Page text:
Beach Boys Pull Out All the Stops for Reunion Tour, Including Enlisting John Stamos
The Beach Boys' latest reunion seems to be doing all the right things. Sadly, the group won't be surfing out to St. Louis.
When it comes to the ever-subjective exercise of ranking the greatest bands of all time, The Beatles tend to be the default number one. Number two varies: Some would pick an obvious choice like the Rolling Stones or Led Zepplin, while others would pick a less universally popular band with great influence such as the Kinks or the Who.
But a solid contender for the somewhat-coveted number two spot would be the Beach Boys, the bodacious band that composed some of the greatest music of any age. This is a group, after all, that wrote catchy tunes about surfing and the sheer essence of longing and love. And more importantly, the members were intensely impressive musicians that influenced countless bands throughout the years.
Since most of the Beach Boys' biggest hits came about in the 1960s and 1970s, it would be easy to assume that group's best days faded long ago. But the group has been playing shows in various incarnations for the past couple of decades, including a worldwide tour that kicked off last week in Arizona. Previously feuding band members managed to patch up any hard feelings to get together for the group's 50th anniversary.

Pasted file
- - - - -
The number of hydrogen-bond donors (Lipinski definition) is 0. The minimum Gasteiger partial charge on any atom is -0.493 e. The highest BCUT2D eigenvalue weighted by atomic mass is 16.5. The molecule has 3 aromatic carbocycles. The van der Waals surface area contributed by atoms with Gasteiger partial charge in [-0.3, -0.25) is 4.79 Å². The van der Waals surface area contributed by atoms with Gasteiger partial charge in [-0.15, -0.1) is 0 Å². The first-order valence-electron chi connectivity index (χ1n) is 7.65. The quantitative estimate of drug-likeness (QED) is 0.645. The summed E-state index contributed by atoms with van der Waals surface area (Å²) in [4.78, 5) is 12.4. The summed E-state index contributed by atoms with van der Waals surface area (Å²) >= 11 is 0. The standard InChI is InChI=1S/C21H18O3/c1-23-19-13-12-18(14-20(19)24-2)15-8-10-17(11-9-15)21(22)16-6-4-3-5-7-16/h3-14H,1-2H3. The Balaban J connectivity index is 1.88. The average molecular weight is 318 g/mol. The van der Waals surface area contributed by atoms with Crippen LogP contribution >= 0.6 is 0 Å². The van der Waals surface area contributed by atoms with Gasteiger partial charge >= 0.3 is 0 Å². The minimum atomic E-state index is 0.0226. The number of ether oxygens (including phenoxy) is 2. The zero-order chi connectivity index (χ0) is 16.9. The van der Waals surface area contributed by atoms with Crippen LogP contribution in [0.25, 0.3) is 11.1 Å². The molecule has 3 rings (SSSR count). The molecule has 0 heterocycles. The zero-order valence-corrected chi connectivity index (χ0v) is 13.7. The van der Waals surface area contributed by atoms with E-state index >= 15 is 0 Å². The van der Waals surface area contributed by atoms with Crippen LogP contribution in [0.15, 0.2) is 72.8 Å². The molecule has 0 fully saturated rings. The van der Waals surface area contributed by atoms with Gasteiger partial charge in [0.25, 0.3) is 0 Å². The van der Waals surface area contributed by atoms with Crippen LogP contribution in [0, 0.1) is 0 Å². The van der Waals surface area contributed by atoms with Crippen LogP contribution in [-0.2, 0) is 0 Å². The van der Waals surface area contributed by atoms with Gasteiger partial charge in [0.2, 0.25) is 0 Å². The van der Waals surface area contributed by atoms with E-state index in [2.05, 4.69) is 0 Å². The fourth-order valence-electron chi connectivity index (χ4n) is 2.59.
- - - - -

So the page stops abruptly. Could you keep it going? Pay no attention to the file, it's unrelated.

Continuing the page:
For whatever reason, the band didn't include a date on its tour that comes through St. Louis or any part of Missouri. But if anybody from the region decides to travel to the band's concerts, here are a few things to know about the band's latest tour:
Brian's back: The return of Brian Wilson to the fold is probably the most notable aspect of this tour. Wilson, of course, became something of a recluse during part of the band's history, so much so that it inspired a fairly popular Barenaked Ladies song. He was part of the Beach Boys until the 1990s, when he went through an especially bitter split with group. While several members toured as the Beach Boys, Wilson released Smile to extensive commercial and critical success.
Since Wilson wrote or co-wrote some of the Beach Boys' biggest hits, his return gives the tour an aura of credibility that's arguably been missing since he embarked on a solo tour.
And so is everybody else: Since the early 2000s, the Beach Boys have effectively consisted of Mike Love, Bruce Johnston and a bunch of touring musicians. But other members of the band that were around in the 1960s - namely Wilson, Al Jardine and David Marks - are returning for this reunion. Johnston, by the way, wrote Barry Manilow's "I Write the Songs," which won the Grammy for Song of the Year in 1977.
A full reunion of the original band is impossible, since both Carl Wilson and Dennis Wilson are deceased.